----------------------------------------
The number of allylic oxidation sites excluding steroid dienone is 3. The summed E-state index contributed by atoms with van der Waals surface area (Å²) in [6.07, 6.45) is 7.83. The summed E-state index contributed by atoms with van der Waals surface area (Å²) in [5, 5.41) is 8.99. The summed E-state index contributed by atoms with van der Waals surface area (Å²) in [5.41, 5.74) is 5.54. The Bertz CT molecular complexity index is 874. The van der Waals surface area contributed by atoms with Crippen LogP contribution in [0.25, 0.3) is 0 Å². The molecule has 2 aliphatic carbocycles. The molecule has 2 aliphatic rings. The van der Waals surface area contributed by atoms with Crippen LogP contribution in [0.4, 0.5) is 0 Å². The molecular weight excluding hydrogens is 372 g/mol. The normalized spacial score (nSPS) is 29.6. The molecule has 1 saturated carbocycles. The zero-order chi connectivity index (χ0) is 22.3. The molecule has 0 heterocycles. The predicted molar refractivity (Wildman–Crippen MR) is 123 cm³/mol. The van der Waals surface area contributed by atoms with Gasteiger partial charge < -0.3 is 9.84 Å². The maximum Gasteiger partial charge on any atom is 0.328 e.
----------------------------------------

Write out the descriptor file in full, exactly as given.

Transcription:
The number of allylic oxidation sites excluding steroid dienone is 3. The summed E-state index contributed by atoms with van der Waals surface area (Å²) in [6.07, 6.45) is 7.83. The summed E-state index contributed by atoms with van der Waals surface area (Å²) in [5, 5.41) is 8.99. The summed E-state index contributed by atoms with van der Waals surface area (Å²) in [5.41, 5.74) is 5.54. The Bertz CT molecular complexity index is 874. The van der Waals surface area contributed by atoms with Crippen LogP contribution in [0.25, 0.3) is 0 Å². The molecule has 2 aliphatic carbocycles. The molecule has 2 aliphatic rings. The van der Waals surface area contributed by atoms with Crippen LogP contribution in [0.4, 0.5) is 0 Å². The molecular weight excluding hydrogens is 372 g/mol. The normalized spacial score (nSPS) is 29.6. The molecule has 1 saturated carbocycles. The zero-order chi connectivity index (χ0) is 22.3. The molecule has 0 heterocycles. The predicted molar refractivity (Wildman–Crippen MR) is 123 cm³/mol. The van der Waals surface area contributed by atoms with Gasteiger partial charge < -0.3 is 9.84 Å². The maximum Gasteiger partial charge on any atom is 0.328 e.